On the 28th of July e-Agriculture organized a webinar on the topic of farmer-centered design. Human-centered design or user-centered design is at the core of the Principles for Digital Development: guidelines to help development practitioners to integrate best practices into technology enabled programs. The concept of user- or farmer-centered design has been around for more than a decade but still raises a lot of questions. Far too often, an application is designed far away from its beneficiaries or users and does not correspond to their needs. Why does farmer-centered design remain a challenge? How can it be applied better? These are a few of the questions that were answered by our guest experts during the e-Agriculture webinar.
Judy Payne, USAID’s former Digital Solutions Advisor for Agriculture, moderated this session and introduced the concept of farmer-centered design, and its importance within the context of the Principles for Digital Development.
Esi Sekyiamah, former Project Director in Ghana of the USAID ICT Extension Challenge project talked about the project that aimed at developing an integrated and sustainable ICT-based extension solution to promote behaviour change among smallholder farmers. The question was “How to increase smallholder farmer adoption of targeted agronomic technologies?". To do this there were two journeys: a farmer journey that showed, among other things, that many farmers were not technology focused and but were influenced by trusted and supportive human networks to change behaviour, and an extension agent journey that showed that agents worked with limited tools to provide services to large groups of people. The solution design process focused on leveraging trusted and supportive human networks to deliver high quality organized and repeated information and services to target farmers. The result was a platform that is used by aggregators and extension agents to support farmers in the planning, production and sale of their crop and that can be used to provide other services like financial and tractor services to smallholder farmers.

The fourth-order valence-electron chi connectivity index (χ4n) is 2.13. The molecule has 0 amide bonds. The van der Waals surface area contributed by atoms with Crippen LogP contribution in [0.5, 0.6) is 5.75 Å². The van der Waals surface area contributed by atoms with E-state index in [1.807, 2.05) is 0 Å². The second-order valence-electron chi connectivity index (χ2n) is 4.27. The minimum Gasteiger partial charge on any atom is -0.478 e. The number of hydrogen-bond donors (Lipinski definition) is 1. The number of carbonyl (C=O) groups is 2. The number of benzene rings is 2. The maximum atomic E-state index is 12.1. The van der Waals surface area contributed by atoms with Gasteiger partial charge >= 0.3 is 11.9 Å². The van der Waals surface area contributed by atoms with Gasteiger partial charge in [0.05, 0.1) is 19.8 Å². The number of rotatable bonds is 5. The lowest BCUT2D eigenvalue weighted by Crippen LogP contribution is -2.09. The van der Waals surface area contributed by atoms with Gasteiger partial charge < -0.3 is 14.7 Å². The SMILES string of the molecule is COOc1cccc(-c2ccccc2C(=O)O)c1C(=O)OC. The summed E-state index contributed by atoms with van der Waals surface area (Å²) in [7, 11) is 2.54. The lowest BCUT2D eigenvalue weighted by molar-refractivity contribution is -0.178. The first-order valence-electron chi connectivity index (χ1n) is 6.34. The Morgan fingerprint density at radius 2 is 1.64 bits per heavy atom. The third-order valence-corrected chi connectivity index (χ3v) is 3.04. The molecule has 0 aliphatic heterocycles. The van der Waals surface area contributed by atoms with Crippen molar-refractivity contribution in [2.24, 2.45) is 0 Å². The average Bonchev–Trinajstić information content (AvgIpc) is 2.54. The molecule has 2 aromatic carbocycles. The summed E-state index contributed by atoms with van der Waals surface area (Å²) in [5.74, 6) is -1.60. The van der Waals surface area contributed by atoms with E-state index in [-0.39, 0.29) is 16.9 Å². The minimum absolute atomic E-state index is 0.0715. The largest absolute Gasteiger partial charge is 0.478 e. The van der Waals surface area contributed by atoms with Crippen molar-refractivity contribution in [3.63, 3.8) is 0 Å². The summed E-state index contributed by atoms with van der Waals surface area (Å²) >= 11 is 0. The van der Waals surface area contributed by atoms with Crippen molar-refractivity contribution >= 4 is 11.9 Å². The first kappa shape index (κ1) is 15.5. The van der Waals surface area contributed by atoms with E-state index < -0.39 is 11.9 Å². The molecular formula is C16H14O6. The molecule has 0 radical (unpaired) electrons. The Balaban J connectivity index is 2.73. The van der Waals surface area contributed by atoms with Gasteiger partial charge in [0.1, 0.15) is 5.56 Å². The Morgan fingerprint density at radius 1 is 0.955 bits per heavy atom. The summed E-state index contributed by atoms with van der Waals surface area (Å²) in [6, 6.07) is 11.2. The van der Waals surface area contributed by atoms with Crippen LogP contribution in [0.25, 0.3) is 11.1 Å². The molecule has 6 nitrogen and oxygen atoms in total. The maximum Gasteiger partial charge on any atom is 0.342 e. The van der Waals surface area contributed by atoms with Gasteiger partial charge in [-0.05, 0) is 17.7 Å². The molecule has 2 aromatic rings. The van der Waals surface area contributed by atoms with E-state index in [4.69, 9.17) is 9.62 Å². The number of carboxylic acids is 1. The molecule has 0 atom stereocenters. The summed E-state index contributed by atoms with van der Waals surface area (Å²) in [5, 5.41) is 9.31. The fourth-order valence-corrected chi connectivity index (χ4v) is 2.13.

Nathalie Collins and Adam Reineck from IDEO.org shared their experience with farmer-centered design from Myanmar. In collaboration with Proximity Designs, IDEO.org has investigated the potential for precision technology to increase the yields of smallholders in Myanmar. The 80% smartphone penetration rate in Myanmar opens an interesting opportunity for mobile technology to influence agricultural yields. What if GPS technology could help smallholders map their fields to obtain precise acreage, used to then create recommendations for right amount of inputs for each growing season? What if a simple soil moisture sensor with LED light display could indicate to farmers when or when not to water their fields? The collaboration was able to fully explore these opportunities grounded with the needs of smallholder farmers that they interacted and prototyped with in mind, with tangible solutions such as a soil moisture sensor that farmers can use in remote areas at low cost.